Hearing Highlights Broad Concern Over State Hospital Order
Oregon Health Authority Director Pat Allen said admissions at the Oregon State Hospital are moving in the “wrong direction” following a judge’s order intended to open up beds at the psychiatric facility.
Allen on Thursday updated the House Behavioral Health Committee on the implementation of a federal court order mandating timeframes on treatment for patients sent to the state psychiatric hospital for treatment needed to defend themselves against criminal charges.
The order, issued by Judge Michael Mosman in September, is intended to free up space at the state hospital and prevent patients from languishing in local jails while awaiting treatment. The hearing highlighted the shortage of community mental health programs and resources to serve patients after their release and broad concerns on the order’s feasibility.
Allen presented figures contrasting the hospital's projected monthly numbers of discharges and admissions since the order and how they played out. He told the committee that the number of discharges was “more or less” what they should be. In November, the hospital discharged 85 patients, slightly below the projected 90.
But the hospital saw 95 new orders to admit patients unable to aid and assist in their own defense, higher than the projected 74.
“Even with this accelerated discharge plan, because of new aid and assist orders being so dramatically higher we're continuing to lose ground,” said Allen.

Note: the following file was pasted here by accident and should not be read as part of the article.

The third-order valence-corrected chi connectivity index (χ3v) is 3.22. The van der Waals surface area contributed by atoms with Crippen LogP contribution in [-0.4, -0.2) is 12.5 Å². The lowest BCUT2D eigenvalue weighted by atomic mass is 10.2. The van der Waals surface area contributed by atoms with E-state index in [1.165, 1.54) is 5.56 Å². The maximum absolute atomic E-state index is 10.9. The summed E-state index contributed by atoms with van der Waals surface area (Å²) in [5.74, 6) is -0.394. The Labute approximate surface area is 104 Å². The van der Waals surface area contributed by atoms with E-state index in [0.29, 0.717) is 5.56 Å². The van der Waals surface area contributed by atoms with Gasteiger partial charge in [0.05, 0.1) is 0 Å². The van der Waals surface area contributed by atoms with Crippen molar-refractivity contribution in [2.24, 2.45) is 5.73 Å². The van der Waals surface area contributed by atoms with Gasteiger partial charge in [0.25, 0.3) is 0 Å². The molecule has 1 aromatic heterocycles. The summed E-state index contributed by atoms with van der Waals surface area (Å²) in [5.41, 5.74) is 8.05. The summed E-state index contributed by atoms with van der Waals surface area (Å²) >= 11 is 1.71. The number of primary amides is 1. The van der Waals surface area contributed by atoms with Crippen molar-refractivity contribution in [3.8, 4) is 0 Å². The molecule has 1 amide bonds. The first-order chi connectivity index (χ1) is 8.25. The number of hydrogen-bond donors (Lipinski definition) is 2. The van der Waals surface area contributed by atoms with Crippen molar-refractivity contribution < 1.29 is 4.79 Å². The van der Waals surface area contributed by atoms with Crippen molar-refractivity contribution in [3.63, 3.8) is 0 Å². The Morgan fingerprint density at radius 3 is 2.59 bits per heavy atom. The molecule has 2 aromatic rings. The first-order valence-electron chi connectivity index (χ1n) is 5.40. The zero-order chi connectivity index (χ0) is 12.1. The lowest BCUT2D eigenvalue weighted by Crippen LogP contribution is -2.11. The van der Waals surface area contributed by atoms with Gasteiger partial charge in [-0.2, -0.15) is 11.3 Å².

State Rep. Rob Nosse, a Portland Democrat who chairs the committee, asked Allen what he would do if he had a “magic wand” to improve the situation.
“More of everything,” Allen responded, adding that more community-based settings were needed. He said there are “dozens” of people ready to be released to community settings but remain in the hospital.
The Mosman order requires the state hospital to release patients based on the severity of their charges. The timeframes range from 90 days for patients facing misdemeanors to up to a year for a violent felony.
Emily Cooper, the attorney for Disability Rights Oregon who asked Mosman for the order, said some patients may be stabilized with medications long enough to understand the charges they face, but will continue to cycle in and out of the system without long-term, community behavioral health services.
Meanwhile, she said people with mental illness are being sent to local jails, which she said aren’t designed for treatment and where some have died.
“This is on our watch; this isn't our state,” she said.
Lane County Commissioner Pat Farr pointed to numbers showing that over a third of aid and assist patients are readmitted to the state hospital within a year after being discharged, which he said was evidence that the system is “broken.”
Tom Crawford, political and policy Strategist for SEIU 503, told the committee that state hospital employees represented by his union have reported that the Mosman order has exacerbated problems with understaffing. He said hospital employees have reported that the facility “has never felt more unsafe than it does at present.” Hospital workers have called the 90-day timeframe to treat some patients unrealistic and that it takes 30-days along for some to detox, said Crawford.
Kevin Barton and Paige Clarkson, the respective district attorneys for Washington and Marion counties, told the committee they remained alarmed that people charged with violent felonies were being returned to the counties where they were charged.
“Our public safety systems are, frankly, just left to piecemeal and problem-solve county by county,” said Clarkson.
Dec 8 2022